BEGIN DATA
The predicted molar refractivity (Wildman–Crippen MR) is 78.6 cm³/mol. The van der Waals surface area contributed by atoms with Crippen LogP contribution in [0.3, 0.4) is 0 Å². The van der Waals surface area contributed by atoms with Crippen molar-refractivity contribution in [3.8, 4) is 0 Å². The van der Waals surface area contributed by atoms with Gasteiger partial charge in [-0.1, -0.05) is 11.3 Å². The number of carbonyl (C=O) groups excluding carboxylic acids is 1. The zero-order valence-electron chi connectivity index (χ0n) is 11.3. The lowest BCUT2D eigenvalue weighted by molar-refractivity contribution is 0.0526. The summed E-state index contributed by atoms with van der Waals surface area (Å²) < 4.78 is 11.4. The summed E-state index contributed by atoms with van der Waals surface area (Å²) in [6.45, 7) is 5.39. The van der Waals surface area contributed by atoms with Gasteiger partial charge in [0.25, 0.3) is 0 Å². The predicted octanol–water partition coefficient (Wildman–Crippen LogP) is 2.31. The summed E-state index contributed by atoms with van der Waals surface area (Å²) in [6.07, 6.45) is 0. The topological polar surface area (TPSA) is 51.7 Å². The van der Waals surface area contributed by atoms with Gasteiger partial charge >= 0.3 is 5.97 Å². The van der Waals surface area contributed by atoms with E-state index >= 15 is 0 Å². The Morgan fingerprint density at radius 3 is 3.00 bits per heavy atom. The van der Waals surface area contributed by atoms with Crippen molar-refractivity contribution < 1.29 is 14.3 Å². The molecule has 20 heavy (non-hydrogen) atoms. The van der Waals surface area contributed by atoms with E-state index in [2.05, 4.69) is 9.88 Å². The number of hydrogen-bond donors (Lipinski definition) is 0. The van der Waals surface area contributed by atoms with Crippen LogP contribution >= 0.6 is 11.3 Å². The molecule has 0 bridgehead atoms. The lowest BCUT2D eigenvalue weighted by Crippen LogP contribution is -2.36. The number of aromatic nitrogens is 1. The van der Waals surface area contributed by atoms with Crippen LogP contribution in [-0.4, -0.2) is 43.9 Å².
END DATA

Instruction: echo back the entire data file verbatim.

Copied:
The predicted molar refractivity (Wildman–Crippen MR) is 78.6 cm³/mol. The van der Waals surface area contributed by atoms with Crippen LogP contribution in [0.3, 0.4) is 0 Å². The van der Waals surface area contributed by atoms with Crippen molar-refractivity contribution in [3.8, 4) is 0 Å². The van der Waals surface area contributed by atoms with Gasteiger partial charge in [-0.1, -0.05) is 11.3 Å². The number of carbonyl (C=O) groups excluding carboxylic acids is 1. The zero-order valence-electron chi connectivity index (χ0n) is 11.3. The lowest BCUT2D eigenvalue weighted by molar-refractivity contribution is 0.0526. The summed E-state index contributed by atoms with van der Waals surface area (Å²) < 4.78 is 11.4. The summed E-state index contributed by atoms with van der Waals surface area (Å²) in [6.45, 7) is 5.39. The van der Waals surface area contributed by atoms with Gasteiger partial charge in [0.25, 0.3) is 0 Å². The predicted octanol–water partition coefficient (Wildman–Crippen LogP) is 2.31. The summed E-state index contributed by atoms with van der Waals surface area (Å²) in [6.07, 6.45) is 0. The topological polar surface area (TPSA) is 51.7 Å². The van der Waals surface area contributed by atoms with Gasteiger partial charge >= 0.3 is 5.97 Å². The van der Waals surface area contributed by atoms with E-state index >= 15 is 0 Å². The Morgan fingerprint density at radius 3 is 3.00 bits per heavy atom. The van der Waals surface area contributed by atoms with Crippen molar-refractivity contribution < 1.29 is 14.3 Å². The molecule has 20 heavy (non-hydrogen) atoms. The van der Waals surface area contributed by atoms with E-state index in [2.05, 4.69) is 9.88 Å². The number of hydrogen-bond donors (Lipinski definition) is 0. The van der Waals surface area contributed by atoms with Crippen LogP contribution >= 0.6 is 11.3 Å². The molecule has 0 bridgehead atoms. The lowest BCUT2D eigenvalue weighted by Crippen LogP contribution is -2.36. The number of aromatic nitrogens is 1. The van der Waals surface area contributed by atoms with Crippen LogP contribution in [-0.4, -0.2) is 43.9 Å².